Fights over who offers scientific advice to the EU is a defining feature of life in Brussels. The idea behind the EU chief advisory team was to take a decisive turn away from the one person adviser function. The group was created after environmental NGOs mounted a campaign against Anne Glover, a Scottish molecular biologist who was sole chief scientific adviser to then-commission president Josè Manuel Barroso, for her stance on genetically modified organisms (she said there wasn’t enough evidence to ban them outright.)
Despite their chief adviser titles, Heuer’s group has no direct line to the commission president. This would be good to have, he said. “Though we had a meeting with [vice-president Frans] Timmermans recently. So we’re getting closer to the top.”
There are, however, elements that work well with the current set-up, Heuer says. “We have a very fast reaction time between us.”
The group also has a back-up team, called the Scientific Advice for Policy by European Academies group, which gathers expertise from over 100 academies and societies across Europe. “I like this two-layer system as it removes potentials for conflicts of interest,” Heuer said.
In a report looking back over the group’s activities during its four-and-a-half year lifetime, EU research commissioner Mariya Gabriel writes that Heuer’s team has “improved the thinking of the commission on some very challenging issues. The advisers have been important in pushing back against anti-expert, anti-science, populist discourse by providing sensible, evidence-based and independent advice,” she says.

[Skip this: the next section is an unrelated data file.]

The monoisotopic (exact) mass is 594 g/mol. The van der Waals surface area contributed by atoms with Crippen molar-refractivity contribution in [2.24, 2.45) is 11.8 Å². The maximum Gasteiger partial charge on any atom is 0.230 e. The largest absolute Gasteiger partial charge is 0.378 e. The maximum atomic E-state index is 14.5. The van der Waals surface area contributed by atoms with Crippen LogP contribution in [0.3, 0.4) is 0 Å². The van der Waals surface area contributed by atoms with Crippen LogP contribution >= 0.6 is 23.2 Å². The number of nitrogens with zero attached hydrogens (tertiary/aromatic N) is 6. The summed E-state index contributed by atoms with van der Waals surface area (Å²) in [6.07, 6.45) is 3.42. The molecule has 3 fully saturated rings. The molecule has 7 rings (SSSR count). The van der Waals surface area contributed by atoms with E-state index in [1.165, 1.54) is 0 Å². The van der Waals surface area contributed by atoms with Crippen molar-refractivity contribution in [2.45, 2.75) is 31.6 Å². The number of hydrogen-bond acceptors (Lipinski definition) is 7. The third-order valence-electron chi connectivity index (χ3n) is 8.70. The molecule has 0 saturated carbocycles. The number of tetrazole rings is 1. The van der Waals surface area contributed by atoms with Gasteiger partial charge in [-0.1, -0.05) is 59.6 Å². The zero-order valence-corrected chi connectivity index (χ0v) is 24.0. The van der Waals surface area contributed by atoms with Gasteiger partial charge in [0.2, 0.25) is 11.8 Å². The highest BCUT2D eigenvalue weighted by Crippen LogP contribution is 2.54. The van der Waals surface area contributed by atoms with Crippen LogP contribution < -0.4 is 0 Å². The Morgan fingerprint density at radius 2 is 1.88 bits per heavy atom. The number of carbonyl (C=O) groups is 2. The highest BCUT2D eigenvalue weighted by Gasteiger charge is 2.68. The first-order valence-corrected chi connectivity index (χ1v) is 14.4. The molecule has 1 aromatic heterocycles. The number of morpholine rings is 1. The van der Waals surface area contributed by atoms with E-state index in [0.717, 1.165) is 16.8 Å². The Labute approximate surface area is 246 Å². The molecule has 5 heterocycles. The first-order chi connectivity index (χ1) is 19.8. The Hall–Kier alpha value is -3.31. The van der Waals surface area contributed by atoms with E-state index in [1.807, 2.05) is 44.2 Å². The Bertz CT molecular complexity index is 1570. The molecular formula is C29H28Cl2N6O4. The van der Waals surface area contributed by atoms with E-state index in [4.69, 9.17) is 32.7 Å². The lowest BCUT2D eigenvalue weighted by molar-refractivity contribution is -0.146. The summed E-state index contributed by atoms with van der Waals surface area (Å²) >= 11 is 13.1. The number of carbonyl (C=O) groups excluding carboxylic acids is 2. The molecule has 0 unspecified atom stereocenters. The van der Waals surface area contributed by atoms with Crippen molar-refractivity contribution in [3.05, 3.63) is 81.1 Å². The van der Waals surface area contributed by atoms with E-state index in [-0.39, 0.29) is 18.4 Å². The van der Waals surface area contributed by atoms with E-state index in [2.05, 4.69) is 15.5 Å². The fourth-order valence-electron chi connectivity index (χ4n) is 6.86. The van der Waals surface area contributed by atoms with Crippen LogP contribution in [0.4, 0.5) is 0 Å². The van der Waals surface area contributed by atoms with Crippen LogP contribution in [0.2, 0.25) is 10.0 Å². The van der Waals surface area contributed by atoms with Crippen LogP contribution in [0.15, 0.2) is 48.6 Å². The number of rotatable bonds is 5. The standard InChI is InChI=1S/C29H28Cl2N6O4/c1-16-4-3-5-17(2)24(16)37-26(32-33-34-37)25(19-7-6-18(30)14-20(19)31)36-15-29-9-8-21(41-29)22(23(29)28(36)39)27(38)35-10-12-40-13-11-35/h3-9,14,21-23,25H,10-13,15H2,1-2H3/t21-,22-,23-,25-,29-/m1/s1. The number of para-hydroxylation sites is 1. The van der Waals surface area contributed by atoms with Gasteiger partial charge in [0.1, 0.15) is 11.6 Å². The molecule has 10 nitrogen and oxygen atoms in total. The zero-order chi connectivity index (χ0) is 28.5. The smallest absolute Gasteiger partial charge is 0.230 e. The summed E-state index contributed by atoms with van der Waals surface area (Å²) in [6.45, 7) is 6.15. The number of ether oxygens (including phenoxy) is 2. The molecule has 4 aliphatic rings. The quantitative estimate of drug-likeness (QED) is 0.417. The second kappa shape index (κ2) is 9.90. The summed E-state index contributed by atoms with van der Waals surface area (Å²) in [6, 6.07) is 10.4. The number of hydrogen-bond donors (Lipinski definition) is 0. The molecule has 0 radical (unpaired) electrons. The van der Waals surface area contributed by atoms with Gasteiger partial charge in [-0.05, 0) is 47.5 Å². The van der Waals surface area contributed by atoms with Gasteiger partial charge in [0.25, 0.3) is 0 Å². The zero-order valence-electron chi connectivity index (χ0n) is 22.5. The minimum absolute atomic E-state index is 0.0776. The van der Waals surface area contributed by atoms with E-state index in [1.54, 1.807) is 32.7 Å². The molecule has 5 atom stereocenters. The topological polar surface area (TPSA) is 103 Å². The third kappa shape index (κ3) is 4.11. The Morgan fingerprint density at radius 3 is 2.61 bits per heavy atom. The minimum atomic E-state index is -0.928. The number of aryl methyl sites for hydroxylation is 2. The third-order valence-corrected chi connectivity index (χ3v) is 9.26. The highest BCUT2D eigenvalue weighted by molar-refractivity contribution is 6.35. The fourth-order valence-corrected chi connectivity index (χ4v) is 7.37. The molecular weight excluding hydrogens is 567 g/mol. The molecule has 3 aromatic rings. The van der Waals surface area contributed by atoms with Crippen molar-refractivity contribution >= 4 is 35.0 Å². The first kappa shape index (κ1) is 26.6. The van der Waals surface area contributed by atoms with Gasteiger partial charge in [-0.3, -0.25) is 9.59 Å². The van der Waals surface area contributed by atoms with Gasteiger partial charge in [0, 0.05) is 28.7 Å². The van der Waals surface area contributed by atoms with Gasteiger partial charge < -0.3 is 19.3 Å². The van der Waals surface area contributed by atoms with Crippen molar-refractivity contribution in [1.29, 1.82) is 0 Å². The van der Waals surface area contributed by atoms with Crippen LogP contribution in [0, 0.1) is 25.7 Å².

Heuer’s role as chair ends in early 2021. For the same review, he writes that the group should provide advice on “more topics, more regularly.” He aspires for the advisers’ work to reach beyond Brussels, and suggests use “plainer language” and produce shorter reports. “In turn, I hope that the commissioners that we serve will support our efforts to strengthen evidence-based policy making,” Heuer says.
The presence of his group, and the separate Group on Ethics in Science and New Technologies, under the same research portfolio in the von der Leyen administration may help each to “get more visibility,” Heuer said. “The goal is to work more together.”
New advisers will join in the autumn, as the group reshuffles its pack. “Three are facing out in November and I’m finishing up,” Heuer said. “I have sounded out some people for chair, but let’s see who comes in.”
After advising on pandemic preparedness later this year, the group will issue further advice on “crisis resilience” in spring 2021, Heuer said.
A positive legacy of the crisis would be to catapult science advice in Brussels. “We have gained visibility but our pandemic reports will be a new gradient for us,” Heuer said.